Medicare open enrollment is currently underway from Oct. 15 to Dec. 7 of this year. This means that if you want to change your coverage or add a supplemental insurance plan, this is the time to do it. All new insurance policies take effect on Jan. 1, 2018. But, before they do, you have some time to learn about the different options and pick the one that works best for you.
During open enrollment, you can either join a new Medicare Advantage Plan or add on a stand-alone prescription drug plan (Medicare Part D). If you are enrolled in a Medicare Advantage Plan already, you have the option of switching to Original Medicare if you no longer need everything that plan offers. Wondering what exactly you should do when open enrollment for Medicare begins? Here are some essential steps to take:
If you’re confused about the different terms being tossed around during this period or are unsure about what something means, this is the time for you to do some research and learn more about the different plans and terms used to describe Medicare options.
Medicare Advantage Plans are health insurance plans that are required by law to cover the benefits of Original Medicare Parts A and B. They also often offer extra coverage, such as prescription drug plans and dental, vision or hearing benefits. Medicare Advantage is administered privately. Although you will still get all of the coverage that Medicare Parts A and B offer, it will go through a private insurance company instead of the government. Medicare Part B premiums will still be paid to the state. Also, hospice care will be administered by the federal government if it is included in the policy.
Medicare Part D is a Medicare policy that subsidizes the cost of prescription drugs, which may be necessary if you have a condition that requires you to buy expensive prescriptions often. It can be purchased as a stand-alone policy, combined with Original Medicare or included in your Medicare Advantage plan. Most of the time, you can mix and match depending on what your other medical insurance needs are.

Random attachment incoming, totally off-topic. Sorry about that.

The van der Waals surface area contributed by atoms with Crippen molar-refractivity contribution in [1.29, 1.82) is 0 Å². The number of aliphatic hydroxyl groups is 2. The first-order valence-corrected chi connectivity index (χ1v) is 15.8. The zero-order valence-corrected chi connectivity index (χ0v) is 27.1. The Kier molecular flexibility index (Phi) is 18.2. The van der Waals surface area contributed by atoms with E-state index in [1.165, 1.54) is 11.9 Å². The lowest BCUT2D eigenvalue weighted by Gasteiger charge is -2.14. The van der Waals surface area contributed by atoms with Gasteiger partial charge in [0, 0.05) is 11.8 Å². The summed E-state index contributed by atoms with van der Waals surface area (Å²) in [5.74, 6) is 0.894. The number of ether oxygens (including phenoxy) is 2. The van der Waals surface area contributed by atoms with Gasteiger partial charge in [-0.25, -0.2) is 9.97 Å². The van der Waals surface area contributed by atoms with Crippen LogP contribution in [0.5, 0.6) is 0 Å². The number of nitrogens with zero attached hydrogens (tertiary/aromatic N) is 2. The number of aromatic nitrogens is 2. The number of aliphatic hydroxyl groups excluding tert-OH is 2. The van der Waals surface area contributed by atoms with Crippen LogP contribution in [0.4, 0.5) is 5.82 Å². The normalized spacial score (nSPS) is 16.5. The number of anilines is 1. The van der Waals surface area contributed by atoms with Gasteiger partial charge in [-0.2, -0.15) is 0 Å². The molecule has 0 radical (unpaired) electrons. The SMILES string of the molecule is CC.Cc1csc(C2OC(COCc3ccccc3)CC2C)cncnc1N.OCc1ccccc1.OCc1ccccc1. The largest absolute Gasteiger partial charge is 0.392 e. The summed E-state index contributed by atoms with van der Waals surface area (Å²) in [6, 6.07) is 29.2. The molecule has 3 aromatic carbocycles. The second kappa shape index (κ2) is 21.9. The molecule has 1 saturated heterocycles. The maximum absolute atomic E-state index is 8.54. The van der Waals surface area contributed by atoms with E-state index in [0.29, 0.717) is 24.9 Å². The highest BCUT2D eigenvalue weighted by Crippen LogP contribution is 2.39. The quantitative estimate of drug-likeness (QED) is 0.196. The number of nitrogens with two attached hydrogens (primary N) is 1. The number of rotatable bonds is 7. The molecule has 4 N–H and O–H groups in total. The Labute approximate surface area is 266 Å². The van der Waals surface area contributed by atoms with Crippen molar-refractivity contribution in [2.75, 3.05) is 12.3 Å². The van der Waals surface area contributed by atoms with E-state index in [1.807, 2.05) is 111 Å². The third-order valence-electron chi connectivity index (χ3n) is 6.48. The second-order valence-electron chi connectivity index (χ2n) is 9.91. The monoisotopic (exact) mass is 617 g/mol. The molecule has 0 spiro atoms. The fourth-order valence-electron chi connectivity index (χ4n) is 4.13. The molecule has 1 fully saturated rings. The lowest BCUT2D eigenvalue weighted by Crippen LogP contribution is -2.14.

Original Medicare encompasses two policies: Medicare Part A and Medicare Part B. These offer different benefits with different deductibles, premiums, and copayments. For each plan, you will have to pay a deductible for your health care costs. This deductible is a minimum amount that you need to pay before the government covers the rest. For Medicare Part B, you also need to pay monthly premiums. For both kinds of plans, it’s common for you to have a copayment for health treatment once your deductible is paid.
Supplemental plans (also known as Medigap) cover the out-of-pocket costs that you may have to pay if you have Original Medicare. Some examples include cosmetic surgery, foreign health care, hearing aids and exams, long-term care, most eyeglasses, dental care, and dentures. You can buy these plans from private insurance companies. Any costs incurred that aren’t covered by Medicare are automatically forwarded to your Medigap policy.
Which plan you choose, and thus how much you pay, will depend on your individual medical needs. For example, if you expect that you will be spending a lot out of pocket for prescription drugs in the upcoming year, you should consider enrolling in a Medicare Part D or Medicare Advantage plan that covers prescription drugs. If you plan to travel a lot and want an insurance plan that includes health care you receive abroad, Medicare Advantage might be the best choice for you.
There are many different policies offered that all cover various types of benefits at varying costs. As such, make sure to consider the overall price of each and which services you need the most. Because there are so many options, compare each carefully. In other words, shop around. Don’t just find the first policy you think looks right for you and stick with it — think critically, and look for something better and cheaper.
You have all the way until Dec. 7 to make a decision, so take your time. Start doing research now, and don’t leave the application until the last minute. This way you can be sure that you’re making the choice that’s right for you (and not just made under pressure).
However, if you do make a decision that you’re unhappy with later, you do have a chance to change it. From Jan. 1 to Feb. 15, you can switch out of a Medicare Advantage plan and back to an Original Medicare plan if you regret signing up with the former during open enrollment.
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